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  2. Even the Chicago Manual of Style has loosened up a bit on some rules (split infinitive, referring to people as “that”).

    Plus, if we all wrote people speaking correctly, they’d all sound the same. 🙂 I just rewrote a scene where I had trimmed a few extra characters. But the scene still had to do its job, so a few lines had to be reassigned. Every single one of them had to be rewritten, because people do speak differently and often incorrectly (though I have a few characters who speak in a fairly elevated way — very precisely and correctly).

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  3. I agree, really insightful post, it is OK to break the rules, the way you write shows so much of our personalities then why can’t we incorporate our own rules, slang, colloquialism. And “And at the start of a sentence!:) Thanks!

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  4. A great post. I know, as a blogger, that I aim to write the way I speak. However, like you say, if I’m writing a formal letter etc. I would write it ‘properly’.
    When on the topic of the developing English language, here in London there are so many weird words that have just come about and are now used by the ‘youth’ of today. Some examples are:
    ‘bare’ meaning very
    ‘fam’ meaning friend or acquaintance
    ‘peak’ meaning bad or that’s too bad
    These are just some of the words that I hear being used all of the time. And who knows – they may even end up in the dictionary one day (and I’m not sure whether that’s good or bad).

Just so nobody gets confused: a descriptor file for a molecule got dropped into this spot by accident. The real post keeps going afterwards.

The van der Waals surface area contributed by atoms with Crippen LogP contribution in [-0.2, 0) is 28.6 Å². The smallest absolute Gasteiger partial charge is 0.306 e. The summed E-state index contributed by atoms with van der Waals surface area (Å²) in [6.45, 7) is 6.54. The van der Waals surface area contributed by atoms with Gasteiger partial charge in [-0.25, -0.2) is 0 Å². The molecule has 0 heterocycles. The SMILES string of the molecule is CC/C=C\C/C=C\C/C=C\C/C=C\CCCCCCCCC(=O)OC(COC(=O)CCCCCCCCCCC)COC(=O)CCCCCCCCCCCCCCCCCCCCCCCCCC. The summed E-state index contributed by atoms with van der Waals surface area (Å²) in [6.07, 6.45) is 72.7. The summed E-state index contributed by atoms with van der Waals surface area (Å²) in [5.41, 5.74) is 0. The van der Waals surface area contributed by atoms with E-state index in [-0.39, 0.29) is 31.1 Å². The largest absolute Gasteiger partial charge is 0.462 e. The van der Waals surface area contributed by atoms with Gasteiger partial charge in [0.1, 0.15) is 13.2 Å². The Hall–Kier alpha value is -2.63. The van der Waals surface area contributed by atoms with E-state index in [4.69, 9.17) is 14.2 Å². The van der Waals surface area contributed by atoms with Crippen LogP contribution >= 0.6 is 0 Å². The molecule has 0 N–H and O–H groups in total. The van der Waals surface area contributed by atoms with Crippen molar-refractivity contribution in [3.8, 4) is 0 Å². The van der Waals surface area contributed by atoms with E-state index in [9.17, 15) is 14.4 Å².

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  5. “if I wrote exactly the same way I spoke, I don’t think any of you would read this blog anymore.” lol
    My fill of education and writing perspective for the day, fulfilled. : )

    Appreciated Maggie

    Waywardspirit

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  6. So do you think we should write the way we talk?(given the appropriate situation, of course) I honestly don’t talk well enough, given all the hesitation and craptastically weird stuff I say, to write like that.

    But at the same time, stuffy writing sounds pretentious. Unless you’re from the mid-1800s or have a Phd in English literature, I don’t think it’s okay to write that……coldly. Only those aforementioned people can pull of pretentious writing and still have it sound meaningful.

    Also, (once you’re back from your break) could you do a post on writing long hand versus Microsoft Word? Love to see that!

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    1. I don’t necessarily think we should write the way we talk, and I don’t necessarily think we should always write in a pretentious way. Different types of writing are appropriate for different situations, and our “writing voice” may sound very different from our speaking voice. We can also develop a variety of “writing voices” to use for different kinds of writing, so there’s no one universally correct way to speak and write.

      And thanks for the blog idea!